It’s just another one of Lake Superior’s unique attributes. It’s ever changing beauty intrigues all who see it. I haven’t seen any steam devils yet this winter but I’m keeping my eyes open in hopes of spotting some.
Question of the week from the MN DNR
Q: What causes arctic smoke along the North Shore?
A: Arctic smoke occurs when the air is colder than Lake Superior’s water temperature. Lake Superior surface water is about 40 degrees at this time, but the air above the lake often plummets to well below zero. On most winter mornings, you can see steam from the warmer water rising and quickly cooling, creating the effect of smoke hanging above the water.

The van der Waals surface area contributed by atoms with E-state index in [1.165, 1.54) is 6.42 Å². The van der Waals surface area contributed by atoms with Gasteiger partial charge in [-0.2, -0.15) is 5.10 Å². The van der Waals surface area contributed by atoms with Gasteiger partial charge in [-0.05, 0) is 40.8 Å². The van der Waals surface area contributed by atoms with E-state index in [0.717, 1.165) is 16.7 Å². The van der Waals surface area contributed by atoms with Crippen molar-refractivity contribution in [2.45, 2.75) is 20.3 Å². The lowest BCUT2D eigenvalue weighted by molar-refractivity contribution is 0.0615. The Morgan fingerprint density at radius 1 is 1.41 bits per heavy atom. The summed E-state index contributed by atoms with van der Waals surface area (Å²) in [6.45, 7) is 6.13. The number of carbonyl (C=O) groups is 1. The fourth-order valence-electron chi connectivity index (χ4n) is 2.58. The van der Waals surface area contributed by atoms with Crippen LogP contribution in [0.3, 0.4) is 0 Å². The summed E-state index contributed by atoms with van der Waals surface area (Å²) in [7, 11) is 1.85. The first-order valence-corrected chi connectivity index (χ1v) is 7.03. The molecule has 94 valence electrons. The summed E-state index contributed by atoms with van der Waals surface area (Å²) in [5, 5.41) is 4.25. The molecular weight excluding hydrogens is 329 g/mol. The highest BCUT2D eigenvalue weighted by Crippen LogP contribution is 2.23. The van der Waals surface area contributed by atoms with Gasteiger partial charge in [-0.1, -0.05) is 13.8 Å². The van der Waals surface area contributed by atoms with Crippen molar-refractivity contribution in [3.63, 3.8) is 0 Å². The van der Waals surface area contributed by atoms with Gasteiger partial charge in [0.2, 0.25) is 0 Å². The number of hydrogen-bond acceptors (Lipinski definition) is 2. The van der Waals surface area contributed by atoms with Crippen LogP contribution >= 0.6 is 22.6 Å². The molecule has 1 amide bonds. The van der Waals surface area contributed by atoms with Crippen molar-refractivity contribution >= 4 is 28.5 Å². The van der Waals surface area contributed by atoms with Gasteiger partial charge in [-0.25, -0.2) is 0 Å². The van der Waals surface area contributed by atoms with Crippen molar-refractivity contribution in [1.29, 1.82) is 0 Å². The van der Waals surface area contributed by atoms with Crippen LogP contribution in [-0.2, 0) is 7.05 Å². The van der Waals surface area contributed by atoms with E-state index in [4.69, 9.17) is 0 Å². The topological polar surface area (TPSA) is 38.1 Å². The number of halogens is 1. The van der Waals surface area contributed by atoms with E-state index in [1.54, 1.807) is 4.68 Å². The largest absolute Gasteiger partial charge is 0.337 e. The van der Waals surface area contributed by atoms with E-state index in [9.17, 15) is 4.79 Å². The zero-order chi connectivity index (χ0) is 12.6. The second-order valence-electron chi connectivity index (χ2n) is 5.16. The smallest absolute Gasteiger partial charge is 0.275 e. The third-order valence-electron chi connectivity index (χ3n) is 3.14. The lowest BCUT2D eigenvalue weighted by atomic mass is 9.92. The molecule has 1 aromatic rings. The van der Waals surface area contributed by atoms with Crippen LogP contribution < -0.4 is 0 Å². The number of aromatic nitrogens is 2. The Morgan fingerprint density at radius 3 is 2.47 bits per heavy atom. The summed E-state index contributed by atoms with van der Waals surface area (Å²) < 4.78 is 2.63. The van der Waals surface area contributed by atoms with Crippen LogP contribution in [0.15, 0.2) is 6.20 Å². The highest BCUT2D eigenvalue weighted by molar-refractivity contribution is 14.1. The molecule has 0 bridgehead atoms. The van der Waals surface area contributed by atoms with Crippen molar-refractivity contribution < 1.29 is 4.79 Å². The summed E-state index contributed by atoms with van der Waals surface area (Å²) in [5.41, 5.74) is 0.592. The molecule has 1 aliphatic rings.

A rarer sight is spiraling columns known as steam devils, which occur when there is a large difference between the air temperature and the lake temperature. As the air coming off the lake cools rapidly, it creates updrafts that cause the spirals to form. You need very cold air temperatures and a slight wind to see them, but as we commonly have minus 20-degree days, you can usually catch them a couple times each winter.
Kelsey Olson, Gooseberry Falls State Park naturalist